When Dave Dombrowski was named Red Sox President of Baseball Operations last August, the prevailing notion was that the administrative change was a step in the right direction. Dombrowski has had a long history of building contending teams as a baseball executive, and there was no reason why he wouldn’t be able to replicate his Florida and Detroit success with a team that had more resources than many, if not all, of its competitors. Yet beneath the surface layer of cheers, there were dissenting whispers bringing up the dark side of a Dombrowski reign. “Oh, you like your prospects and organizational depth?”those whisperers said. “Well don’t get used to them. They don’t call him Dealin’ Dave for nothing”. We were warned. This is what Dombrowski does; he cashes in minor league assets for major league talent (leaving the farm system cupboard completely bare), crafts a playoff team full of All-Stars, forgets about the bullpen, and condemns the team to a cycle of near-misses in October. Continue reading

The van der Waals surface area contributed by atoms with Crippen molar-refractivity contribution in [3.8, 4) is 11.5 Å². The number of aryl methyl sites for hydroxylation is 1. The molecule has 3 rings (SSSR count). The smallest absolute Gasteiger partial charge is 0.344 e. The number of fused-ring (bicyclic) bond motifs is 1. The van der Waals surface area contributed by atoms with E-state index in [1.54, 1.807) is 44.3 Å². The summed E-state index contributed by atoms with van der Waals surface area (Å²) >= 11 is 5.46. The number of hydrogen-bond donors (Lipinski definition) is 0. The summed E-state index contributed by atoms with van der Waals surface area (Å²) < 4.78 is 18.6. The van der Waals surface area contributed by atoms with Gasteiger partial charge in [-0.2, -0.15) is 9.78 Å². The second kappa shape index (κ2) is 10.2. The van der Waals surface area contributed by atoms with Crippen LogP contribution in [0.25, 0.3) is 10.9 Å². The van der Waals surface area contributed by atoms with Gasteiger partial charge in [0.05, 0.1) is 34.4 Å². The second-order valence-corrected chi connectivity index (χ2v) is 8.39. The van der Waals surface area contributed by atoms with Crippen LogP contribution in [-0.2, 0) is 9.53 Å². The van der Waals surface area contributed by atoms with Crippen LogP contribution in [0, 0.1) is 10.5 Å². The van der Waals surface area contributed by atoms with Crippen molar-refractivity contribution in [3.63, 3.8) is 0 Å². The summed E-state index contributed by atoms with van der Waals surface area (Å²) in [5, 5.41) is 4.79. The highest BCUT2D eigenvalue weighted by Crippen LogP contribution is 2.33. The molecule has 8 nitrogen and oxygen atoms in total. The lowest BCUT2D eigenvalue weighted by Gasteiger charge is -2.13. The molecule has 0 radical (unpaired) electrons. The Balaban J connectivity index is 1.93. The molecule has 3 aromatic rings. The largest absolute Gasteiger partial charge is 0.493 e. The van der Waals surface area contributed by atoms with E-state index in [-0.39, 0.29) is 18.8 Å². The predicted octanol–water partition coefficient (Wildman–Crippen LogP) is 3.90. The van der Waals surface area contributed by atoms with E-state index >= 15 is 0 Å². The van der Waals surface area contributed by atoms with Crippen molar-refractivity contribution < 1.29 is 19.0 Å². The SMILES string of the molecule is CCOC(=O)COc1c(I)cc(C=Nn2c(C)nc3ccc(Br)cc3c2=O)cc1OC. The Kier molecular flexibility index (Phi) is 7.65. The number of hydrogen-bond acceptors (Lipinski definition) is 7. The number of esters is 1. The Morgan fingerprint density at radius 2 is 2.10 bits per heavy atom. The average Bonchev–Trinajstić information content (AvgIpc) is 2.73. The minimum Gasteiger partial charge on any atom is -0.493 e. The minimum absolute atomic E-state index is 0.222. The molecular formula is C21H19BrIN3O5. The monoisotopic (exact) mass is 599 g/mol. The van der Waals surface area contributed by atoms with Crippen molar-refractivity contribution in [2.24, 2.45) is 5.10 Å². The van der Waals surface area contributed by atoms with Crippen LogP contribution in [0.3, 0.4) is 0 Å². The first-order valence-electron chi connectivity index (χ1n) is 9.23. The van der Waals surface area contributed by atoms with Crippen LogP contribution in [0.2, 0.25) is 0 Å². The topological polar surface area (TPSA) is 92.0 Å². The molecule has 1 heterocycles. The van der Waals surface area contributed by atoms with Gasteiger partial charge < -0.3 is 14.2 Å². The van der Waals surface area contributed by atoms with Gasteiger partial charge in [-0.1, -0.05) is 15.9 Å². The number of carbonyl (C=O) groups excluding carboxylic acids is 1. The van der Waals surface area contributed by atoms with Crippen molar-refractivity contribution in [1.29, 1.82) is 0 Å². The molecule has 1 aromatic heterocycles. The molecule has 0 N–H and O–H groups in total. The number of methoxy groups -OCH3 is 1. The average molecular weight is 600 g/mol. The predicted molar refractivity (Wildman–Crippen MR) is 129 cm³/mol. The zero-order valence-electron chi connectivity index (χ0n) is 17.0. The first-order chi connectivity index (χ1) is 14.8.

If you missed yesterday’s Part 1, click here.
And now for the rest of the rankings…
Tier 1: LOOK BUT DON’T TOUCH
Subcategory: CAUTION: Don’t trade, high probability it bites you in the a@#
Level: Low A (Greenville)
The highest ranked international prospect since Xander Bogaerts in 2013, Moncada came in with a massive hype train after signing for an absurd $31.5 million, blasting through the international spending limit. The total investment was $63 million after the 100 percent international free agency cap penalty, making Moncada the most expensive amateur free agent signing ever. After struggling to adjust in the first couple months at Greenville, Moncada caught fire, showing a rare mix of speed and an advanced approach at the plate. While the strikeout numbers were high (83 K’s in 81 games), he posted a .278 average with a .380 OBP, 42 walks, and 19 doubles. Scouts buzzed about his speed, as Moncada stole 49 bases in only 52 tries, a testament to his baseball IQ as well his athleticism. At only 20 years old, Moncada is a legit threat to be Boston’s next superstar, and he still has room to grow.